Somehow we missed it when it was new, but back in September Carroll Lachnit, the features editor at Edmunds.com, wrote a great piece on distracted driving, pulling together all the facts and research and explaining both why it’s so dangerous and why banning cell phone use won’t solve the entire problem.
Even though it’s not a new article, it’s still timely. Check out the article if you want to be one of those people who actually know what they’re talking about when they speak.
Driving while distracted continues to be one of the biggest contributing factors to motor vehicle collisions in the USA. Cell phones and texting get most of the blame, but the truth is that people do all kinds of things instead of focusing on their driving. Before we had cell phones, dangerous drivers were playing with their radios instead of looking at the road, or eating, or fixing their makeup, or talking to their passengers, or reaching into the back to slap the kid who’s been kicking the back of your seat for the last umpteen miles. (…which reminds me: Happy Birthday, Dad!)
Many of us get so comfortable and confident about driving that we think we can lose focus and do other things while we’re driving. And often we get away with it safely, which just makes us more careless the next time.
So if you haven’t joined the anti-distraction bandwagon yet, let me try this one more time: when you’re operating a heavy, fast-moving metal machine among other heavy, fast-moving metal machines, pay attention to what you’re doing!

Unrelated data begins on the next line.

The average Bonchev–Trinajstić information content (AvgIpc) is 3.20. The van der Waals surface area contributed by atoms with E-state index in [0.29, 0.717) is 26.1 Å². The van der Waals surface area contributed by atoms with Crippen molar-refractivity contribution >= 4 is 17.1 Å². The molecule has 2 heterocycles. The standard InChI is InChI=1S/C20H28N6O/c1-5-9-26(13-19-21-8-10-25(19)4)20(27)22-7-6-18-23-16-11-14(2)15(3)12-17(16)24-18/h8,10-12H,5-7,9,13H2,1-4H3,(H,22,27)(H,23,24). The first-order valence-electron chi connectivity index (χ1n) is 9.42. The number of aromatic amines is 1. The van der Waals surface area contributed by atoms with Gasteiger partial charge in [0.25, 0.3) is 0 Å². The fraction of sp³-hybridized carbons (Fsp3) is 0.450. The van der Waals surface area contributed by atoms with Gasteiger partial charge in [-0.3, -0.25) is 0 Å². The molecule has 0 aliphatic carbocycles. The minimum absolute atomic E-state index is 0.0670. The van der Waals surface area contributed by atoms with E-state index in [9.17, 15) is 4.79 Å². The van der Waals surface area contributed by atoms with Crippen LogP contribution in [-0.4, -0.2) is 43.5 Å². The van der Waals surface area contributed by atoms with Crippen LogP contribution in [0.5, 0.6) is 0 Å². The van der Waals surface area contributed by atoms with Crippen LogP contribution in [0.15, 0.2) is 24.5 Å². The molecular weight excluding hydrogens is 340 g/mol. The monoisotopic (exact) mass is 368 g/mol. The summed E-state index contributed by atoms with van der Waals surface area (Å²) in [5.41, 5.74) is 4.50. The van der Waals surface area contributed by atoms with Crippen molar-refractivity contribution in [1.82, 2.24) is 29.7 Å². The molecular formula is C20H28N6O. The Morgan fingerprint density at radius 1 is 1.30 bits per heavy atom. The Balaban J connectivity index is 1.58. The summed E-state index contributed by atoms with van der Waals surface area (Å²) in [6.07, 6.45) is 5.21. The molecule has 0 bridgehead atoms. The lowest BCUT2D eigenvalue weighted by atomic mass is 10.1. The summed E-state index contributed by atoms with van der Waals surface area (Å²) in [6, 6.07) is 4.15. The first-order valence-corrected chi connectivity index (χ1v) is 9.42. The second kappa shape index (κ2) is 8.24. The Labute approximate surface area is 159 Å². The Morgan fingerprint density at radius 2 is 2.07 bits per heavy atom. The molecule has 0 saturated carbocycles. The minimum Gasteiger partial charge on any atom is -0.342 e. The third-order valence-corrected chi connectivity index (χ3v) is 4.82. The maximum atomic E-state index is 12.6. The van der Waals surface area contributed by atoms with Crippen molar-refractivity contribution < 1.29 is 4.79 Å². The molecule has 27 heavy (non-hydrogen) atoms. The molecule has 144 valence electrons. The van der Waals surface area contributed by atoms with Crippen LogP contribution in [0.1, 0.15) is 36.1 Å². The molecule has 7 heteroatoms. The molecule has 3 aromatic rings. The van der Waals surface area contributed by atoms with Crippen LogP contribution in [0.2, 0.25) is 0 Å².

Why Distracted Driving is So Dangerous
Things happen fast on the road. When some car in front of you suddenly gives you a reason to stop, you have an average of a second and a half to put the brakes on. That’s three-quarters of a second to recognize the danger and three-quarters to move your foot to the brake pedal and push. Not much time to avoid parking your car inside some other car’s trunk.
But if you’re not paying attention to the road ahead — or if you’re following too closely, which is another common mistake driver’s make —you won’t have even that much time.
You’ll be heading toward a collision with no chance to stop your car or steer out of the situation.
The US Department of Transportation has identified three kinds of distraction that take a driver’s attention from the act of driving. And what makes texting while driving so dangerous is that it involves all three kinds of distraction at once.